“Fear is the mind-killer, fear is the little-death...” (Herbert, 1965)
Departing from a position of fear leads to the desire to dominate and control. Fearful '-isms' insist on a single account of reality that is threatened by the suggestion of multiple interpretations or explanations. Fearful materialism believes in the existence of an objective Truth and claims privileged access to it through empirical science as the only valid way to know about the world. This Truth is more than a collection of empirical facts and measurements which have instrumental utility, for example that the melting point of water decreases with an increase of pressure. Facts are simple; 'true' and 'real' are entirely more complicated matters requiring semiotic construction. The construction of meanings is always a subjective process, subverting the most ardent attempts at an objective account of reality. Thus, monopolies on truth tend to be enforced by violence, attrition and internalized oppression. In the dialectics of authoritarian thinking, those who claim privileged access to truth are either tools for the authentication of power and legitimacy or a threat to it. When Richard Dawkins argues for militant atheism he is not radically challenging the hegemonic order, he is reinforcing it.
“Many scientists are infected, of course, as well as all those who accept their authority concerning what objectively exists. But those who would claim to be animists if they affirm that rocks “really” have souls or intentions, as we have, might be infected, too. It is the “really” that matters here, an emphasis that marks the polemical power associated with truth.” (Stengers, 2012: 5)
Dogmatic truths are vulnerable (fragile?), that is why heresy was invented. Fearful materialists are the descendants of the witch burners (Stengers, 2012). The ineffable powers of the feminine and of nature went from unchristian to merely irrational. As the patriarchal consolidation of power progressed, the spectacle of burning flesh was replaced by symbolic annihilation, they simply made magic unthinkable. This is done in the name of reason and progress. However, power always entails resistance—the contemporary neo-pagan Starhawk chants, “The smoke of the burned witches still hangs in our nostrils” (1982: 219). In 'Reclaiming Animism', Isabelle Stengers writes, “Learning to feel the smoke is to activate memory and imagination regarding the way we have learned the codes of our respective milieus: derisive remarks, knowing smiles, offhand judgments, often about somebody else, but gifted with the power to pervade and infect—to shape us as those who will be among those who sneer and not among those who are sneered at.” (2012: 6).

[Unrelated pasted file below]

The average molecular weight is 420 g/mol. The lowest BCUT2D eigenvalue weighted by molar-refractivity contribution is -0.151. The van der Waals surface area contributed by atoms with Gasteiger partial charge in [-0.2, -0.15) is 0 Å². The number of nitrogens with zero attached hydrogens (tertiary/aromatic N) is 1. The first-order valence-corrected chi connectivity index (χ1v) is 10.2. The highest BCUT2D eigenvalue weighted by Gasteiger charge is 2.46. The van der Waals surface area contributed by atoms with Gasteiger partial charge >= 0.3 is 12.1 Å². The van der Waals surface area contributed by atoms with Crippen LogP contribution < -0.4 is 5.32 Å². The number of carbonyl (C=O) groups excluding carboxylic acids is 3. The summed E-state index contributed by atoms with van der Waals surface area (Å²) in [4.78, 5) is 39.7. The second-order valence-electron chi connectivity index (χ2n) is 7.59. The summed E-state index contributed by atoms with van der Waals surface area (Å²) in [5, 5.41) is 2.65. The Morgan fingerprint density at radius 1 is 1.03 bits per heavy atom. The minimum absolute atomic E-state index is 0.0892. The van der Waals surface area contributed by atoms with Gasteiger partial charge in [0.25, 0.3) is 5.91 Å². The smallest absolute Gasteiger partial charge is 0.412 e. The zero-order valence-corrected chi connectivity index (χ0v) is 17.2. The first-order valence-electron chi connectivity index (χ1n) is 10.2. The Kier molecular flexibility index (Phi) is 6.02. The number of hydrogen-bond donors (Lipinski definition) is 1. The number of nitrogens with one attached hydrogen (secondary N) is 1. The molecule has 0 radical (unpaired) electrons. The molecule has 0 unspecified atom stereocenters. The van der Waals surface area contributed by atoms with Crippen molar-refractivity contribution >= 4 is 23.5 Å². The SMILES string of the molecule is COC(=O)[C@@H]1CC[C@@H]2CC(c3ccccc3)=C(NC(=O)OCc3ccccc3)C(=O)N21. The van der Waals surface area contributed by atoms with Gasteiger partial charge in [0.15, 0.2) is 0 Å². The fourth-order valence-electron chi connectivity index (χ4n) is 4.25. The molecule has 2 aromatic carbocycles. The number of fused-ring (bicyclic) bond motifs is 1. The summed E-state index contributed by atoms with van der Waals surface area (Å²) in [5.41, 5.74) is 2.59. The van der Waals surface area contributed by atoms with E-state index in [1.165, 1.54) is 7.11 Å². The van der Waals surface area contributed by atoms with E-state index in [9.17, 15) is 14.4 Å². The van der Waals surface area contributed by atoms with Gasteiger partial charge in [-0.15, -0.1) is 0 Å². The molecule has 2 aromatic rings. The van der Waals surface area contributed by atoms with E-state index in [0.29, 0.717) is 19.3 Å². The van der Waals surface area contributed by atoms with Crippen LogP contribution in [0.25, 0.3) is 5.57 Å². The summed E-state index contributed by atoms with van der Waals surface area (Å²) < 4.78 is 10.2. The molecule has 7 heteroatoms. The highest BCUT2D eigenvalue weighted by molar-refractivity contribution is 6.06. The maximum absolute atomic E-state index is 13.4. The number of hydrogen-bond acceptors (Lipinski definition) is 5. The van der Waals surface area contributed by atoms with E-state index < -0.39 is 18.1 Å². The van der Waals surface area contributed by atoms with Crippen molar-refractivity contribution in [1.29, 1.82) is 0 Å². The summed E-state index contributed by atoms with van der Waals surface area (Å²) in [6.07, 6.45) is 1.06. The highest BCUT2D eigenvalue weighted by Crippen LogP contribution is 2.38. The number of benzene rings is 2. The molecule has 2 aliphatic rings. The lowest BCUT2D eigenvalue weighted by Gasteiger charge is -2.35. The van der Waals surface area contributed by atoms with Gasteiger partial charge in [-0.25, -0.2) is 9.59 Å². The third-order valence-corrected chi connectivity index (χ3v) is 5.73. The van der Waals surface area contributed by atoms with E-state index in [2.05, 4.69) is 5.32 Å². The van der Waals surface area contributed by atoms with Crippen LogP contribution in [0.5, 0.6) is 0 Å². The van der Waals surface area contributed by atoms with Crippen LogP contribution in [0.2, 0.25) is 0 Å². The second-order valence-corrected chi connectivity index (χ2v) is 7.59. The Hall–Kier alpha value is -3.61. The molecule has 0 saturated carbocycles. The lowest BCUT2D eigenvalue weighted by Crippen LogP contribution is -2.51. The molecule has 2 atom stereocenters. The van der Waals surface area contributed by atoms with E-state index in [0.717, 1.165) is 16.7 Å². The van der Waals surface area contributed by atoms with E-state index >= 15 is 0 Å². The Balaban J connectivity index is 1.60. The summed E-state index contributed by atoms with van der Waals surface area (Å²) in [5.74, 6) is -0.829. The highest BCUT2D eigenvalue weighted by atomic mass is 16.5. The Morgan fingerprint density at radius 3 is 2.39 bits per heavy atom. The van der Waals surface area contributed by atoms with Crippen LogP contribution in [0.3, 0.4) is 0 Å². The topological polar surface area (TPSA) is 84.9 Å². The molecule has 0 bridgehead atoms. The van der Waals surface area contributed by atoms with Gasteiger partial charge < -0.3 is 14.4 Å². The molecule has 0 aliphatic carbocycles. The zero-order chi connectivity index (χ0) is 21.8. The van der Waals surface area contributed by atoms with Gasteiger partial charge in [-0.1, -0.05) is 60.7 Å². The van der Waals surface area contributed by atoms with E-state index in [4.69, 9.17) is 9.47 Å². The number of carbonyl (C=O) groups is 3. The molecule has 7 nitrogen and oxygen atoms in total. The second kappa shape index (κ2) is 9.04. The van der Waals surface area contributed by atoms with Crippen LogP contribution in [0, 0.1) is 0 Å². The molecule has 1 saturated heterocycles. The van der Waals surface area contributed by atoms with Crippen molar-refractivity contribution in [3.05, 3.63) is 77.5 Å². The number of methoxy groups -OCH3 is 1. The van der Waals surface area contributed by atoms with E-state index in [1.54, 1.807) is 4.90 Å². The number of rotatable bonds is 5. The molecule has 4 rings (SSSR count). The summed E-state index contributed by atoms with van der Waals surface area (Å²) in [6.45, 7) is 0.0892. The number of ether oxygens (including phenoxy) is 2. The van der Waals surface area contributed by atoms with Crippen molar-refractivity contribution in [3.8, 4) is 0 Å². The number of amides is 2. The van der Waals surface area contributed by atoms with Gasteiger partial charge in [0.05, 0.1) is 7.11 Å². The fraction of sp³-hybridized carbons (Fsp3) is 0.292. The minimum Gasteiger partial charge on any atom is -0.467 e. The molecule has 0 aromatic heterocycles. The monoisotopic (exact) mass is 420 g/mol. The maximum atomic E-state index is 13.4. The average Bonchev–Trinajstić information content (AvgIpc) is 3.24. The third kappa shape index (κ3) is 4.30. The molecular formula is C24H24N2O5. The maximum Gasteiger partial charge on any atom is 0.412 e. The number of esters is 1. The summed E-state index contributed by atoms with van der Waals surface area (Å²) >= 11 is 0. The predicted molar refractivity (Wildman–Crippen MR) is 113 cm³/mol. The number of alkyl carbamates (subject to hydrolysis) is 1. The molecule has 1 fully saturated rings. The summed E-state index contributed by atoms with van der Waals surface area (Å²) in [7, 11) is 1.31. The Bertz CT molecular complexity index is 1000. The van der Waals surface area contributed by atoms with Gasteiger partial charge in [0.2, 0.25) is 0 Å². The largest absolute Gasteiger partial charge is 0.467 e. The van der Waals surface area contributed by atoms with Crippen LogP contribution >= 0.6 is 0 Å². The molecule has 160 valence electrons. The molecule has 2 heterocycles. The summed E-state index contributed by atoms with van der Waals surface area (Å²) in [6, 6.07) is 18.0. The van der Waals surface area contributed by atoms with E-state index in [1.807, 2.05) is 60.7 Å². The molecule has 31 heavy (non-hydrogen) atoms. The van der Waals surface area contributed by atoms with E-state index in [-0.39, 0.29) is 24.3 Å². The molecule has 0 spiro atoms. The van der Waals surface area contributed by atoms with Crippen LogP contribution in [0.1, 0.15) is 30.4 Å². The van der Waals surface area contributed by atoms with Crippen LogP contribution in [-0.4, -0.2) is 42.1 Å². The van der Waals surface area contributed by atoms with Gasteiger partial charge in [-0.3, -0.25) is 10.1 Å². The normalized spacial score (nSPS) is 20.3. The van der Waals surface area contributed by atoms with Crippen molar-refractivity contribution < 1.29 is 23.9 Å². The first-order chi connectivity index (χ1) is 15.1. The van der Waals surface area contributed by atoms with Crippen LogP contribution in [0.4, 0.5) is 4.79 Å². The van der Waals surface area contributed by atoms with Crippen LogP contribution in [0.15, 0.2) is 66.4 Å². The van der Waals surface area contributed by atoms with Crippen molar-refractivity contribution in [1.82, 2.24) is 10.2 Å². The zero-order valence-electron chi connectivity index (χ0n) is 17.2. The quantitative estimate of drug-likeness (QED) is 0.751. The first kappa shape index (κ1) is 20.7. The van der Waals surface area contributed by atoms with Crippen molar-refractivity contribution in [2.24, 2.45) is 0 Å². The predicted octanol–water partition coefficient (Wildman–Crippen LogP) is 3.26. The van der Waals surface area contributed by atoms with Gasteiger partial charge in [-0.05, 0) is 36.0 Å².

Derision becomes discredit and social alienation so we learn to censor our own thoughts. Fear in the driver seat again, suffocating our creativity.
SYNONYMS: monothetic realism, objectivist materialism
ANTONYMS: new materialism, vitalism, animism
Herbert, Frank (1965), Dune. New York City, NY: Chilton Publishing co.
Starhawk (1982). Dreaming the dark: Magic, sex and politics. Boston: Beacon Press.
Stengers, Isabelle (July, 2012). Reclaiming Animism. e-flux, #36. Retrieved on 6/16/17 from: http://www.e-flux.com/journal/36/61245/reclaiming-animism/
COST Action IS1307 New Materialism: Networking European Scholarship on 'How Matter Comes to Matter'.
Here you will find background material, current activities, calls for papers, working group information, and project outputs.
With the changing of societies on local, national and international scales owing to economic, ecological, political and technological developments and crises, a reorganized academic landscape can be observed to be emerging. Scholarship strives to become increasingly interdisciplinary in order to grasp and examine the unfolding complexity of ongoing ecological, socio-cultural and politico-economic changes. Additionally, academics forge... Read more or find out Who's Who
Information relating to activities undertaken, including conferences, training schools, short-term scientific missions, and annual meetings, are archived here.
Working Groups focus on four key areas of research
Working Group One
Genealogies of New Materialisms; examines and intervenes in canonization processes by compiling a web-based bibliography, coordinating the OST 068/13 8 EN... Read more
Working Group Two
New Materialisms on the Crossroads of the Natural and Human Sciences; seeks to develop new materialisms at the boundaries of the human and natural sciences. The group focuses on how European new materialisms can rework the ‘Two Cultures' gap... Read more
Working Group Three
New Materialisms Embracing the Creative Arts; brings together European researchers, artists, museum professionals, and other activists with a keen interest in the material... Read more
Working Group Four
New Materialisms Tackling Economical and Identity – Political Crises and Organizational Experiments... Read more
The Almanac comprises contributions from members of working groups, and participants in related activities, delineating key terms, more esoteric neologisms, and short provocations. Read more
New Materialism —
Networking European Scholarship on 'How matter comes to matter’
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